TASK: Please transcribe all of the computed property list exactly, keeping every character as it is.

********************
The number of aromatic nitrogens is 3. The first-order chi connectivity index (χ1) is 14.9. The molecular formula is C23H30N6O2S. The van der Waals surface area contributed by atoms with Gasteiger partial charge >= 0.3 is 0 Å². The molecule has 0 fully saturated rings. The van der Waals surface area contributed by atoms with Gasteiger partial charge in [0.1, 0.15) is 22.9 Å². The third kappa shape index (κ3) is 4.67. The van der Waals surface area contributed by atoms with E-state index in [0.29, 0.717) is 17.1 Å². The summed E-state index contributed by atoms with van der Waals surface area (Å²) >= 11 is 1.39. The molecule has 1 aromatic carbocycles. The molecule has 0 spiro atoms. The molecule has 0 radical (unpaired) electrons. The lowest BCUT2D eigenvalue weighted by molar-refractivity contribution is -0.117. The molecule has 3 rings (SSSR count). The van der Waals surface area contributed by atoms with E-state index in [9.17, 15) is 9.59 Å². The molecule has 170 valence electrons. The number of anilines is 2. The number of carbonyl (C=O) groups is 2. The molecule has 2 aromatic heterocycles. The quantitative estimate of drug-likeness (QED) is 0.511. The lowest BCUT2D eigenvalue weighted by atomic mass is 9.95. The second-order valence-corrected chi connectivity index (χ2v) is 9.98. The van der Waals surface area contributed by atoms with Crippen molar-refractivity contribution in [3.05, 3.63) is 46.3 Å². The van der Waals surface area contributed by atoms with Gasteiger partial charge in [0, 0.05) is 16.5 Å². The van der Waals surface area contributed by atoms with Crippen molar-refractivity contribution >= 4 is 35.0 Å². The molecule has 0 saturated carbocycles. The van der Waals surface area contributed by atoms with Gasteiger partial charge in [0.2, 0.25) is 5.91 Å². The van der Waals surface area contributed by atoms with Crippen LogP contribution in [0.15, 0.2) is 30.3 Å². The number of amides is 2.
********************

The number of aromatic nitrogens is 3. The first-order chi connectivity index (χ1) is 14.9. The molecular formula is C23H30N6O2S. The van der Waals surface area contributed by atoms with Gasteiger partial charge >= 0.3 is 0 Å². The molecule has 0 fully saturated rings. The van der Waals surface area contributed by atoms with Gasteiger partial charge in [0.1, 0.15) is 22.9 Å². The third kappa shape index (κ3) is 4.67. The van der Waals surface area contributed by atoms with E-state index in [0.29, 0.717) is 17.1 Å². The summed E-state index contributed by atoms with van der Waals surface area (Å²) >= 11 is 1.39. The molecule has 1 aromatic carbocycles. The molecule has 0 spiro atoms. The molecule has 0 radical (unpaired) electrons. The lowest BCUT2D eigenvalue weighted by molar-refractivity contribution is -0.117. The molecule has 3 rings (SSSR count). The van der Waals surface area contributed by atoms with E-state index in [9.17, 15) is 9.59 Å². The molecule has 170 valence electrons. The number of anilines is 2. The number of carbonyl (C=O) groups is 2. The molecule has 2 aromatic heterocycles. The quantitative estimate of drug-likeness (QED) is 0.511. The lowest BCUT2D eigenvalue weighted by atomic mass is 9.95. The second-order valence-corrected chi connectivity index (χ2v) is 9.98. The van der Waals surface area contributed by atoms with Crippen molar-refractivity contribution in [3.05, 3.63) is 46.3 Å². The van der Waals surface area contributed by atoms with Gasteiger partial charge in [0, 0.05) is 16.5 Å². The van der Waals surface area contributed by atoms with Crippen molar-refractivity contribution >= 4 is 35.0 Å². The molecule has 0 saturated carbocycles. The van der Waals surface area contributed by atoms with Gasteiger partial charge in [0.2, 0.25) is 5.91 Å². The van der Waals surface area contributed by atoms with Crippen LogP contribution in [0.15, 0.2) is 30.3 Å². The number of amides is 2.